Journals

Fourth Journey (MS 107/3/1-2)

22nd December 1779


transcription

[22nd December 1779]
22

goed weer z:o: s'morgens, met de son rond

ging op een bergje en peilde gedane coers n:o: kweekfontein of sterke gift o: 3 g z: heip o:n:o: koperberg z: camies z: 2 gr o: Engelbregt z:

myn kleine jonge Cabas. nu ons de rivier en syn landstreek ziende verlaten, deed alles wat hy kon om weg te lopen, (schoon hy nu so ver door een onbekend en weinig waterhoudende veld moest gaan. voor de rest kunnen zy leven van hagedissen muisen en andere veldkost.) dog ik paste seer naauw op willende hem eerst de kaap laten zien. dog nu by dese plaats zynde moet hy de bergen der grote rivier gekent hebben, dus terwyl met peilen besig was, geen andere kanst siende, liep hy uit al zyn magt de

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klippen af, en sou weg geraakt zyn, dog de bastert klaas die by my was, liep hem na en hinderde hem, die als een klipspringer de andere hoogte opliep om er over te komen, dus kroop hy in een dasjes gat en een andere hottentot van de plaats komende op ons geroep so haalde hy er hem uit. waarna Claas hem enige slagen met een riem gaf dog sodra cabas uit syn handen kwam liep hy na my toe en klom my met handen en voeten op het lyf, waarna ik hem van slagen bevryde en hem nogmaals seide, dat hy maar de caap moest sien en dat ik hem dan na syn land te rug sou sturen.
vertrok met den avond noord zuid op na koperbergs cloof tot daar caro rivier de draien neemt en daar na iets links af met een draay na 't n:o: als myn vorig pad, na silverfontein plaats van Jan van den hever. eerste en twede neigenaas distantie half myl. arriveerde sonder iets te breken dit klippig pad af, met maneschyn, en na 14 uren wagen rydens aan silverfontein; nog al 't selfde gebergte.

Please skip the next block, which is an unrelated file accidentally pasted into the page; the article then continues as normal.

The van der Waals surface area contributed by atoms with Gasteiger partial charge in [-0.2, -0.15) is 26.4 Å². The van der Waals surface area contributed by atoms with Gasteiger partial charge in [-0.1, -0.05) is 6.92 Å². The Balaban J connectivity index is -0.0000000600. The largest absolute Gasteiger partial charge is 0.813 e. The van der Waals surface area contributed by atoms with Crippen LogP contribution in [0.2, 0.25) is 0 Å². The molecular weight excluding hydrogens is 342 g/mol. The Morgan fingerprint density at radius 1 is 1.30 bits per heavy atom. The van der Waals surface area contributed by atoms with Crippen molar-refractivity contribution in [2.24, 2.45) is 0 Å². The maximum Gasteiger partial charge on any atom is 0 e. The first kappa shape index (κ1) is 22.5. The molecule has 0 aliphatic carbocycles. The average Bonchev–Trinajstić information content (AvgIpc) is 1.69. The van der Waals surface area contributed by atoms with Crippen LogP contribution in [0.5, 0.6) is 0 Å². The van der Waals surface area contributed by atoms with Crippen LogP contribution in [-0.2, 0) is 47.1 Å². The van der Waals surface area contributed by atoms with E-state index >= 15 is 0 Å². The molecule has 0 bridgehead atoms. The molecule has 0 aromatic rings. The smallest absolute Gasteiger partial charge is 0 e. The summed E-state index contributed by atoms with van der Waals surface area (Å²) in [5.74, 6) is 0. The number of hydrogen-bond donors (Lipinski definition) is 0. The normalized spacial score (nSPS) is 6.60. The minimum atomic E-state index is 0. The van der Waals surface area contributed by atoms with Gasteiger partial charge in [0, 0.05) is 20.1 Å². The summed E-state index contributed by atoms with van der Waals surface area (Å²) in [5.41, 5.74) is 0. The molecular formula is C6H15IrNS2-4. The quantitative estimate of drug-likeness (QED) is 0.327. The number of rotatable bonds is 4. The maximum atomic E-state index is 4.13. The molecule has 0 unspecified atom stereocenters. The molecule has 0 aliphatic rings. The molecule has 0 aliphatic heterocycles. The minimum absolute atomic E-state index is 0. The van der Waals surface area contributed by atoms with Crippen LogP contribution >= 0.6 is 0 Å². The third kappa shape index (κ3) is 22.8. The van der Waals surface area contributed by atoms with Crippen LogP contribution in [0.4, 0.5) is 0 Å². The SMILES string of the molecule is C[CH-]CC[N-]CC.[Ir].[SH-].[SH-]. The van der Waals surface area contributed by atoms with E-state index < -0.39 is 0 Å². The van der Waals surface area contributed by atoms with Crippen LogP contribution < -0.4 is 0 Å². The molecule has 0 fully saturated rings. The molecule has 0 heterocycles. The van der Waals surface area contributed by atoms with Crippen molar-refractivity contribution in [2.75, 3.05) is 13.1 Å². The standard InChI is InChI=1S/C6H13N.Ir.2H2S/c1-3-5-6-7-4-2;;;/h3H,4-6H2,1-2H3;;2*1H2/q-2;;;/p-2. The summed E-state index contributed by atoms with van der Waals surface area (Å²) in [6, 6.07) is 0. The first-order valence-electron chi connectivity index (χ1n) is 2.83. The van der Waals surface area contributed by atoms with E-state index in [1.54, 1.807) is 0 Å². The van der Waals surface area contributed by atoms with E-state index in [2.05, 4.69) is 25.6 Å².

translation

[22nd December 1779]
22

Good weather; south east wind in the morning, veered with the sun.

Went up a small mountain and took bearings on the route we had followed. Kweekfontein or Sterke Gift: east, 3 degree south; Heip: east north-east; Koperberg south.; Camies south. 2 degrees east.; Engelbregt: south.

Seeing that we were leaving the river and his country, my little lad Cabas did everything he could to run away (even though he would now have to go through an unknown and almost waterless country; nevertheless they can live off lizards, mice and other food from the veld). But I kept a close eye on him because I wanted to let him first see the Cape. While we were at this place however, he must have recognised the mountains of the Great River; thus while I was taking bearings, seeing no other chance, he ran off down the stones with all his might

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and would have been lost if the half-breed Klaas, who was with me, had not run after him ran after him and stopped him. Like a klipspringer he ran up the opposite hill to get over it across it and then crept into a dassie hole and another Hottentot, coming from the farm when, pulled him out of it. Whereupon Klaas whipped him a few times with a leather strap and as soon as Cabas was out of his hands, he ran to me and climbed up my body, hand over foot. after which I saved him from the beating told him again said that he must just see the Cape and that I would then send him back to his country.
Departed south in the evening to the Koperbergskloof where the Karoo River makes a turn and a little after that, went left with a turn to the north east as I did on my previous route to Silverfontein, the farm of Jan van den Hever. (The first and second Neigenas are half a mile apart.) Arrived at Silverfontein in moonlight, after travelling for fourteen hours with the wagons; without anything breaking on the stony road. Still the same mountains